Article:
Gaia Construction is also a member of the Alternative Technology Association (ATA), a non-profit organisation that promotes sustainable living and environmentally friendly technology, according to Sue. “We’ve done some volunteering in the community through the ATA,” she says. “They run “Speed Date a Sustainability Expert” events where sustainability experts provide free advice to the public on energy efficiency, sustainable building, solar power and hot water and landscape design amongst other things.  We’ve participated in these events, looking at people’s plans and giving advice and recommendations from a builder’s perspective. We really enjoy doing that – talking to people about their plans, sharing our ideas – to steer them in the right direction.”

“Some people come along to these events and they don’t know how to start the building process,” adds Jeremy. “So I say, ‘You’ll need to get plans drawn up.  A designer or architect can do that for you. When you have your plans, you might need planning permission.  You’ll also need to get an engineer on board.  It’s a great idea to involve a builder early in the process so they can work with the designer and engineer.’  If a person is looking to build and they tell me their budget, I can advise them whether their plans are achievable within their budget and, if not, what modifications they could consider to reduce build costs.”

From Jeremy’s perspective, a major issue that is likely to affect the industry in the future is  a skills shortage due to the lack of apprentices coming through. While they would be more than happy to help out the newcomers, as a small business working in a very competitive industry Gaia Construction cannot afford the additional costs involved in training an apprentice. “It’s a competitive industry out there,” says Sue. “It’s not only the cost of paying an apprentice, but also for Jeremy to spend time training them. If we’re going to take an apprentice on, we’re committed to giving them a great training experience, and that means Jeremy taking time out of his day to spend with them. At the moment, we just can’t afford to do that and remain competitive.”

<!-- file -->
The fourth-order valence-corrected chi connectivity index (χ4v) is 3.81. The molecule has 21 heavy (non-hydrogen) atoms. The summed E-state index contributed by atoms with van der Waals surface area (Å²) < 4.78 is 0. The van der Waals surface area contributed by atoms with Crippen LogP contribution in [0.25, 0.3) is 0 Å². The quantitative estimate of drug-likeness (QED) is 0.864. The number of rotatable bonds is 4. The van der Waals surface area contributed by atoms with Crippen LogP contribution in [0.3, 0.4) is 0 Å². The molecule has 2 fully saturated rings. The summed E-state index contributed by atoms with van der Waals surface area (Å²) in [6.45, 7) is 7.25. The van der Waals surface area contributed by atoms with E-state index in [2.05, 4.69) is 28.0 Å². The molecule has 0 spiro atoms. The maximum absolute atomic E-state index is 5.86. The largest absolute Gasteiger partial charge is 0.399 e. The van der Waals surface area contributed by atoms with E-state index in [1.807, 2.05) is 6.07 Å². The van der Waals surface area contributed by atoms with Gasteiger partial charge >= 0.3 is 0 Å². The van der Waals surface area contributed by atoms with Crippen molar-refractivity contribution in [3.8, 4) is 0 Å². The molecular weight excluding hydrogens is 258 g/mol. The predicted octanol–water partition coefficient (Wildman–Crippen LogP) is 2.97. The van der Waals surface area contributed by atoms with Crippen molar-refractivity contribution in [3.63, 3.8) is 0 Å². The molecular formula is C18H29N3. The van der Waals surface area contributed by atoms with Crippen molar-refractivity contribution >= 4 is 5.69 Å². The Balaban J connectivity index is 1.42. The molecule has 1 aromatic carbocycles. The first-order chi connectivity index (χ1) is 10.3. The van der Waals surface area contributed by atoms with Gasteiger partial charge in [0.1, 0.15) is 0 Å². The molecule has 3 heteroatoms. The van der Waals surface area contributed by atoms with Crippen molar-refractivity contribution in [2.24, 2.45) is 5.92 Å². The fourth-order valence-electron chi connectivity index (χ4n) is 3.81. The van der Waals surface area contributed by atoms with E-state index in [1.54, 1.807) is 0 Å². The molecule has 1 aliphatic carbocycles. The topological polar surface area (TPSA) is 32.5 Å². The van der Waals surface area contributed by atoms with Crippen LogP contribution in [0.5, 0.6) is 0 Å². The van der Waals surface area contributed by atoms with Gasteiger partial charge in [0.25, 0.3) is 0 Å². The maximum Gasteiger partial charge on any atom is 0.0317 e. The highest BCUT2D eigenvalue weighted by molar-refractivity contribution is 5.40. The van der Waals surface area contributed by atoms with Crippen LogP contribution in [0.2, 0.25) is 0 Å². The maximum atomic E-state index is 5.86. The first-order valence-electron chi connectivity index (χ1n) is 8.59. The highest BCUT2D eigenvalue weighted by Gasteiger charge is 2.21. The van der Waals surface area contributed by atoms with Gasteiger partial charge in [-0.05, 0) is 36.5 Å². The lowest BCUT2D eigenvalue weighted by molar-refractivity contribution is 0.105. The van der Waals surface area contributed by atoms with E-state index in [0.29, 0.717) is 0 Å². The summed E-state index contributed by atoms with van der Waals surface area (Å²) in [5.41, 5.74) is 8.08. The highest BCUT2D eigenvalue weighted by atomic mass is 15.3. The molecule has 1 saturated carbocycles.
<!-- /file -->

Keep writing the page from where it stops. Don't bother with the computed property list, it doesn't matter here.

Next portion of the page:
Currently, Jeremy and Sue aim to continue growing Gaia Construction’s portfolio and reputation. “But we don’t want to expand too quickly,” says Sue. “We want to maintain our close, personal working relationships with our clients; that’s a really important aspect of our business. Jeremy spends a lot of time meeting with clients and talking with them on the phone, often in the evenings and during weekends, to make sure that all of their questions are answered and we’re all on the same page. We allocate a carpenter supervisor to work exclusively on each job and he is there every day from start to finish providing consistency and pushing the job forward. We’re committed to maintaining our high level of quality control and personal relationships with clients.”

When asked whether there are any other comments he would like to share with readers, Jeremy goes back to his commitment to sustainability – “Making a house more energy efficient can be done quite cheaply. If you insulate your house properly, fill in all the gaps and draught proof, install energy efficient lighting and appliances and improve your glazing, your house will be a much more comfortable house to live in, you will save on energy costs and you will reduce your environmental footprint.”

Gaia Construction